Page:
"I'm bisexual," Nicky says to his mother. "Sexually attracted to both men and women."
"You can't be both," his mother snaps back. "You have to pick one."
"That's...not how it works," Nicky responds. "At all."
His mother does not understand. As you continue to have this conversation, gliding your cursor over increasingly painful dialogue prompts, you begin to wonder if she can understand, even if she wanted to.
But there's no time to ponder these questions when you're stuck in the fraught, emotional moment with Nicky's mother at the dinner table. Shortly after the two start to butt heads, Nicky's father gets home from work. Once he's in the picture, things go from bad to worse.
This scene is one you might find yourself playing through in the difficult, moving experience that is Coming Out Simulator 2014, an autobiographical game Nicky Case made for a recent game jam and has put online for free. It is not a lived moment. But it feels like one, which is more than I can say for many of the other tenuous passages when modern video games try to broach the topic of human sexuality.
Case, a 19-year-old indie game developer currently living in the Bay Area, described Coming Out Simulator in an email as being "like The Walking Dead meets Text Messages."
"Your every choice influences the story, and you've got to carefully navigate between lies, truths, and half-truths," Case wrote. Like many a classic adventure game, the "action" in Coming Out Simulator is thus driven by choosing between different dialogue options when Nicky is texting with his boyfriend, speaking to his parents, or occasionally addressing the player directly.
There's one key difference between Coming Out Simulator and other, more robust adventure games I've played, however. The problems Nicky faces in this game aren't presented as puzzles that can be solved in a single, clear way. And the choices Nicky can make seem far more pressing than the ones I selected in The Walking Dead, even though the ones in that game often determined who made it out of a zombie attack alive.
There's no easy answer in Coming Out Simulator, no optimal ending to be achieved if you collect the requisite amount of points. Case based the game off a pivotal moment in his own life as a teenager. And just like in real life, the moment of "coming out" in this game is traumatic no matter which way the player chooses to approach it.
Ultimately, it's liberating as well. But that's not what the brunt of the experience playing Coming Out Simulator is actually like. The bittersweet message of hope only comes at the very end after Case (SPOILER ALERT) explains to the player that he—the real-life version of Nicky—made it through this fateful night and went on to live happily as a man comfortable with his own sexuality.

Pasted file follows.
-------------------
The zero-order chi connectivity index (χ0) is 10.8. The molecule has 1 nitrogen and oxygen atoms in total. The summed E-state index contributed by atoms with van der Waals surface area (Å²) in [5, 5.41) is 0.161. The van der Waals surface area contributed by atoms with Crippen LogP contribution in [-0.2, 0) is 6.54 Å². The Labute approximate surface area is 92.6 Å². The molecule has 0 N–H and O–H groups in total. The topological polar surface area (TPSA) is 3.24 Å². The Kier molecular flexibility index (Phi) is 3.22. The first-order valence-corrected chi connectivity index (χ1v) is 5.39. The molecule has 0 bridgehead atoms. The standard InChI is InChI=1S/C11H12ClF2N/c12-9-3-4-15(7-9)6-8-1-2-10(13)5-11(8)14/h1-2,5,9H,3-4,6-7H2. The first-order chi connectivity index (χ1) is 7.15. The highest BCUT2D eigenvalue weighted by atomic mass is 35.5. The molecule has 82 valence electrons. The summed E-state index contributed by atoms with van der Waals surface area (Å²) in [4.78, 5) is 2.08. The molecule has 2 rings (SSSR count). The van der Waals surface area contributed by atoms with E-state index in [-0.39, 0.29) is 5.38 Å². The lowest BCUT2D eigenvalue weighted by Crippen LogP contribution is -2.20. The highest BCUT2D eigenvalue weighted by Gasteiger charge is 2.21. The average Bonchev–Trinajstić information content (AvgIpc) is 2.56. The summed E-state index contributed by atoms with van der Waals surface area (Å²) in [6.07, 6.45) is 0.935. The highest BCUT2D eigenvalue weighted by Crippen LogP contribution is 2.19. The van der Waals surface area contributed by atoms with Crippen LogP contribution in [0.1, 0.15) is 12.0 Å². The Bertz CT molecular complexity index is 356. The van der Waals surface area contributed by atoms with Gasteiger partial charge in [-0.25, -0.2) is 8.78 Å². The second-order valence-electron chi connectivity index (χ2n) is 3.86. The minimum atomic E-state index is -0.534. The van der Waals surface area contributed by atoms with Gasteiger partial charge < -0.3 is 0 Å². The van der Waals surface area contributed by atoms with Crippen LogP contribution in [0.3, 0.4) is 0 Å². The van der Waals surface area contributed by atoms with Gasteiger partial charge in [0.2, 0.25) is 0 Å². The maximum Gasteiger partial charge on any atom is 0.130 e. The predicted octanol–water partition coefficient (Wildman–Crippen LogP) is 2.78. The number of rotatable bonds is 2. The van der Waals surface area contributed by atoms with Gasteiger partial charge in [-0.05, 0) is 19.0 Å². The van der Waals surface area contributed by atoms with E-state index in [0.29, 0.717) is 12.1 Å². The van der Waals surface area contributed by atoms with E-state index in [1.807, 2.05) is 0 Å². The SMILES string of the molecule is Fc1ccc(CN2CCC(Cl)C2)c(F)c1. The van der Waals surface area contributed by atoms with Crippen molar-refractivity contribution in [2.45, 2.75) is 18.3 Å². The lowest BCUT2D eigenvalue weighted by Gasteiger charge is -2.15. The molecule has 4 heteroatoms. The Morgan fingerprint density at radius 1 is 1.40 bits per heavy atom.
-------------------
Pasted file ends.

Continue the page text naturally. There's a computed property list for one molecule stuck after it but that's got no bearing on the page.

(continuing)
Now, Coming Out Simulator is a free browser-based game. Case made it in HTML5 in two weeks as part of the Nar8 Game Jam that took place last month. The final game takes maybe 15 or 20 minutes to complete, and only then if you're being as thorough as I usually am when I play dialogue-heavy games. So don't go into Coming Out Simulator expecting a fully-realized world on the scale of most top-tier video games.
The smallness of Coming Out Simulator gives it an intimately personal, homespun quality that allows it to do something important and daring in comparison, however. Earlier this month, I wrote about how much I appreciated the fact that Mass Effect 3 was the first big-budget video game that let me play as a gay man. But there was something odd about the experience of playing as a gay male Commander Shephard as well: nobody seemed to have a problem with it. Hell, nobody even mentioned it.
I'm not saying that people should have a problem with any of their friends, family, and colleagues being gay. But I also think that artists should feel like they're able to make work that actually strikes at the heart of the uncomfortable, even painful experiences that real queer people have faced in their lives.
There's power in exploring a fantasy like the one in Mass Effect 3, in other words. But there's also power in being reminded that "coming out" the way one does in that game is a fantasy, and a pretty far-fetched one for many people who faced far more difficult challenges when they actually came out.
Coming Out Simulator is a game about that second experience. It's a painful one. But it's also a necessary one, that I think more people who've never had to struggle with their own sexual identity should see for themselves. I wish more game developers were willing and able to be this honest, this nakedly vulnerable, in their work.
You can play Coming Out Simulator 2014 right here.